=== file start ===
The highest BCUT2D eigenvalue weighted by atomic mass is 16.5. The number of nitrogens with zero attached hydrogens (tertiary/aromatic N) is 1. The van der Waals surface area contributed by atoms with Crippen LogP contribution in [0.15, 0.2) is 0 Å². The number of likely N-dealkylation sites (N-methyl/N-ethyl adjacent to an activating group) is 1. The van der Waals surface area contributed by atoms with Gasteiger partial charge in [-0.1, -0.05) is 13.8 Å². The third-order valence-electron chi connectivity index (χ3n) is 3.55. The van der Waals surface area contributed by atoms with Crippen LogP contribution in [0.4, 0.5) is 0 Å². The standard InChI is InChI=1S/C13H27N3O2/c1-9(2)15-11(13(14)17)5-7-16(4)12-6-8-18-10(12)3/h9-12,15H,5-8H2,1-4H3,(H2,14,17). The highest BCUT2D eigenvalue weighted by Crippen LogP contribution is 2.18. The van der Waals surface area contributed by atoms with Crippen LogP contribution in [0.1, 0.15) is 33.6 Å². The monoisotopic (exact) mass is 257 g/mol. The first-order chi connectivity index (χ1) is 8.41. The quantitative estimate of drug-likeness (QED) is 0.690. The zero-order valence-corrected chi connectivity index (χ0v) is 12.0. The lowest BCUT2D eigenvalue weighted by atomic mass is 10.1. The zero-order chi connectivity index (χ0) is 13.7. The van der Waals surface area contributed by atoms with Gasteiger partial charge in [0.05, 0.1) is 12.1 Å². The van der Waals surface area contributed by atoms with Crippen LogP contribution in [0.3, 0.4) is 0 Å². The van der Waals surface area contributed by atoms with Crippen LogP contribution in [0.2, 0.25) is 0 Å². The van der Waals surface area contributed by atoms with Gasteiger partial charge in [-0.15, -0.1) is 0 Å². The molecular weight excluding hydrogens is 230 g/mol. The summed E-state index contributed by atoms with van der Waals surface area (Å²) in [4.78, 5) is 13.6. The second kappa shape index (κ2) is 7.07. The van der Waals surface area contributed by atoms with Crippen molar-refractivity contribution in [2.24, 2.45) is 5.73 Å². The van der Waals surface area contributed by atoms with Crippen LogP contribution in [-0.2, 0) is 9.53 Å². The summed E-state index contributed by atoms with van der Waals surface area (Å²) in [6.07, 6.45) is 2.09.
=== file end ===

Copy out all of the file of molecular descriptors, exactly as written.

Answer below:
The highest BCUT2D eigenvalue weighted by atomic mass is 16.5. The number of nitrogens with zero attached hydrogens (tertiary/aromatic N) is 1. The van der Waals surface area contributed by atoms with Crippen LogP contribution in [0.15, 0.2) is 0 Å². The number of likely N-dealkylation sites (N-methyl/N-ethyl adjacent to an activating group) is 1. The van der Waals surface area contributed by atoms with Gasteiger partial charge in [-0.1, -0.05) is 13.8 Å². The third-order valence-electron chi connectivity index (χ3n) is 3.55. The van der Waals surface area contributed by atoms with Crippen LogP contribution in [0.4, 0.5) is 0 Å². The standard InChI is InChI=1S/C13H27N3O2/c1-9(2)15-11(13(14)17)5-7-16(4)12-6-8-18-10(12)3/h9-12,15H,5-8H2,1-4H3,(H2,14,17). The highest BCUT2D eigenvalue weighted by Crippen LogP contribution is 2.18. The van der Waals surface area contributed by atoms with Crippen LogP contribution in [0.1, 0.15) is 33.6 Å². The monoisotopic (exact) mass is 257 g/mol. The first-order chi connectivity index (χ1) is 8.41. The quantitative estimate of drug-likeness (QED) is 0.690. The zero-order valence-corrected chi connectivity index (χ0v) is 12.0. The lowest BCUT2D eigenvalue weighted by atomic mass is 10.1. The zero-order chi connectivity index (χ0) is 13.7. The van der Waals surface area contributed by atoms with Gasteiger partial charge in [0.05, 0.1) is 12.1 Å². The van der Waals surface area contributed by atoms with Crippen LogP contribution in [0.3, 0.4) is 0 Å². The van der Waals surface area contributed by atoms with Crippen LogP contribution in [0.2, 0.25) is 0 Å². The van der Waals surface area contributed by atoms with Gasteiger partial charge in [-0.15, -0.1) is 0 Å². The molecular weight excluding hydrogens is 230 g/mol. The summed E-state index contributed by atoms with van der Waals surface area (Å²) in [4.78, 5) is 13.6. The second kappa shape index (κ2) is 7.07. The van der Waals surface area contributed by atoms with Crippen molar-refractivity contribution in [2.24, 2.45) is 5.73 Å². The van der Waals surface area contributed by atoms with Crippen LogP contribution in [-0.2, 0) is 9.53 Å². The summed E-state index contributed by atoms with van der Waals surface area (Å²) in [6.07, 6.45) is 2.09.